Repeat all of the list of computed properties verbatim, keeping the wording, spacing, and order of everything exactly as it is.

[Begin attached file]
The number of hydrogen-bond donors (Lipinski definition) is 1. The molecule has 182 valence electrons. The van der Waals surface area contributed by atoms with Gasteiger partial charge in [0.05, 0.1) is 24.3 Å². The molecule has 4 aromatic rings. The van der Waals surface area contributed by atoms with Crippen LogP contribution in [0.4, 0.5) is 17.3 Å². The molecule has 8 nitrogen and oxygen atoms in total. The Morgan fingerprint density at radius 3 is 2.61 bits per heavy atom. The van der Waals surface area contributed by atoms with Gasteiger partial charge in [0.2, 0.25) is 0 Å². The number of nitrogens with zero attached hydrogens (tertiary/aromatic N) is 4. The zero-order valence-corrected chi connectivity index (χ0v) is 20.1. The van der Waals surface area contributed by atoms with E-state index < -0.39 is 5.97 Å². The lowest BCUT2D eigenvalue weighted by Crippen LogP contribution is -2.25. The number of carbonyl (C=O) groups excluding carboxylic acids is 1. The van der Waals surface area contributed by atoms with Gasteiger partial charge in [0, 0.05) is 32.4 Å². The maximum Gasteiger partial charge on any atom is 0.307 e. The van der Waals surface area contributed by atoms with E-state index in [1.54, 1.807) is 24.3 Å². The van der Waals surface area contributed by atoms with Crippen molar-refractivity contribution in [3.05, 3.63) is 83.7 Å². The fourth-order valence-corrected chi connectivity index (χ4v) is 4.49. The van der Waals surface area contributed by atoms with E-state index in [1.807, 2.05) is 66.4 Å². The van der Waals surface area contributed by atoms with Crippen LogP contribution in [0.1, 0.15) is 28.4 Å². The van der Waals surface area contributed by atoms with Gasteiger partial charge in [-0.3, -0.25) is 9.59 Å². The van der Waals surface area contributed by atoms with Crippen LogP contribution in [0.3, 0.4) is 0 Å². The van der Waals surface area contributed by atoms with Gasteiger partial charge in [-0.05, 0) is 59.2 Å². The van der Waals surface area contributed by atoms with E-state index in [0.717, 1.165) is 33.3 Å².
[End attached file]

The number of hydrogen-bond donors (Lipinski definition) is 1. The molecule has 182 valence electrons. The van der Waals surface area contributed by atoms with Gasteiger partial charge in [0.05, 0.1) is 24.3 Å². The molecule has 4 aromatic rings. The van der Waals surface area contributed by atoms with Crippen LogP contribution in [0.4, 0.5) is 17.3 Å². The molecule has 8 nitrogen and oxygen atoms in total. The Morgan fingerprint density at radius 3 is 2.61 bits per heavy atom. The van der Waals surface area contributed by atoms with Gasteiger partial charge in [0.2, 0.25) is 0 Å². The number of nitrogens with zero attached hydrogens (tertiary/aromatic N) is 4. The zero-order valence-corrected chi connectivity index (χ0v) is 20.1. The van der Waals surface area contributed by atoms with E-state index < -0.39 is 5.97 Å². The lowest BCUT2D eigenvalue weighted by Crippen LogP contribution is -2.25. The number of carbonyl (C=O) groups excluding carboxylic acids is 1. The van der Waals surface area contributed by atoms with Gasteiger partial charge in [0, 0.05) is 32.4 Å². The maximum Gasteiger partial charge on any atom is 0.307 e. The van der Waals surface area contributed by atoms with E-state index in [1.54, 1.807) is 24.3 Å². The van der Waals surface area contributed by atoms with Crippen molar-refractivity contribution in [3.05, 3.63) is 83.7 Å². The fourth-order valence-corrected chi connectivity index (χ4v) is 4.49. The van der Waals surface area contributed by atoms with E-state index in [1.807, 2.05) is 66.4 Å². The van der Waals surface area contributed by atoms with Crippen LogP contribution in [0.1, 0.15) is 28.4 Å². The van der Waals surface area contributed by atoms with Gasteiger partial charge in [-0.3, -0.25) is 9.59 Å². The van der Waals surface area contributed by atoms with Crippen LogP contribution in [0.3, 0.4) is 0 Å². The van der Waals surface area contributed by atoms with Gasteiger partial charge in [-0.05, 0) is 59.2 Å². The van der Waals surface area contributed by atoms with E-state index in [0.717, 1.165) is 33.3 Å².